Vespers are the ancient prayers of the evening, a ritual that has inspired beautiful music for centuries. If one were asked to choose the most glorious, the clear choice would be Claudio Monteverdi's "Vespers of the Blessed Virgin." Sublime melodies revolve around a tonal axis, Gregorian shadows surround each prayer, and colors arise that remain as fresh as a child's first rainbow. It is an extremely difficult work, but one whose greatness can be contemplated even in a partially successful performance. The Oratorio Society of Washington gave it such a performance last night at the Kennedy Center.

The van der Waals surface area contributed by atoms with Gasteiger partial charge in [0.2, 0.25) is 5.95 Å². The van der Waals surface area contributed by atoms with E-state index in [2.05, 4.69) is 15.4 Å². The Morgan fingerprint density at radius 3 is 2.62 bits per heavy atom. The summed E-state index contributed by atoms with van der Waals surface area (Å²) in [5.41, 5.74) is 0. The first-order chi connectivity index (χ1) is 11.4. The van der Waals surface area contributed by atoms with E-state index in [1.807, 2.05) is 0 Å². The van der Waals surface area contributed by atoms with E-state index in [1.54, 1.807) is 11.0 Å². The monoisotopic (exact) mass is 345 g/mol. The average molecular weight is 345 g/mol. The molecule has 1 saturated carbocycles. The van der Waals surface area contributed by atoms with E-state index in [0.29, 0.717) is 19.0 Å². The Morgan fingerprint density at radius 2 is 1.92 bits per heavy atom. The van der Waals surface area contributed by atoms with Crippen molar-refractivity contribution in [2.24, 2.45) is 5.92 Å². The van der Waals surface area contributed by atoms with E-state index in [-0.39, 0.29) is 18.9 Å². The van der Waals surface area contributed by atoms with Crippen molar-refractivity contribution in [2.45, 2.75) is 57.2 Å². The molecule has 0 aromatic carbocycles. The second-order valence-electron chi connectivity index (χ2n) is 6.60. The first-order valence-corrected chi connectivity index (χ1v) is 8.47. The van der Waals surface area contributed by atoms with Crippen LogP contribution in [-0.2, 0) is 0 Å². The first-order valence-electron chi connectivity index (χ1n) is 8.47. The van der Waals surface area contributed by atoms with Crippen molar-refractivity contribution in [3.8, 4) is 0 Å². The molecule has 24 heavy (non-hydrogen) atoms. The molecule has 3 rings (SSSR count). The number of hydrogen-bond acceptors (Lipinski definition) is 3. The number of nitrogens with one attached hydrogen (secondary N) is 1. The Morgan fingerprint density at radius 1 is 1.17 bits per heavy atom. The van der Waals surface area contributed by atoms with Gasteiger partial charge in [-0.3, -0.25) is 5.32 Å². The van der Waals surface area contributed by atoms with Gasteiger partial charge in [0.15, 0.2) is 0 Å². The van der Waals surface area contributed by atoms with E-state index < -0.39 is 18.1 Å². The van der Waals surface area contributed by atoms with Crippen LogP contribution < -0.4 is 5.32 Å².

The augmented choral forces were impressive if not subtle, but at times the sheer size of the vocal fabric tended to cover the orchestral details. It was like trying to view delicate lace through velvet. The strings of the Concert Soloists of Washington were stylish, the winds and brass less careful. Around the middle of the Magnificat that closes the work the instrumental sound fell apart in intonation and phrasing and was saved only by aggressive singing at the end.
The eight principal singers were quite fine, with a particularly rewarding set of tenors. There was true beauty and simple greatness when Gene Tucker sang the Virgin's name and the sound returned in Stanley Cornett's tenor with a freshness all its own. The blend of the soloists was often lovely, and all at least tried to avoid bel canto anachronisms in their singing.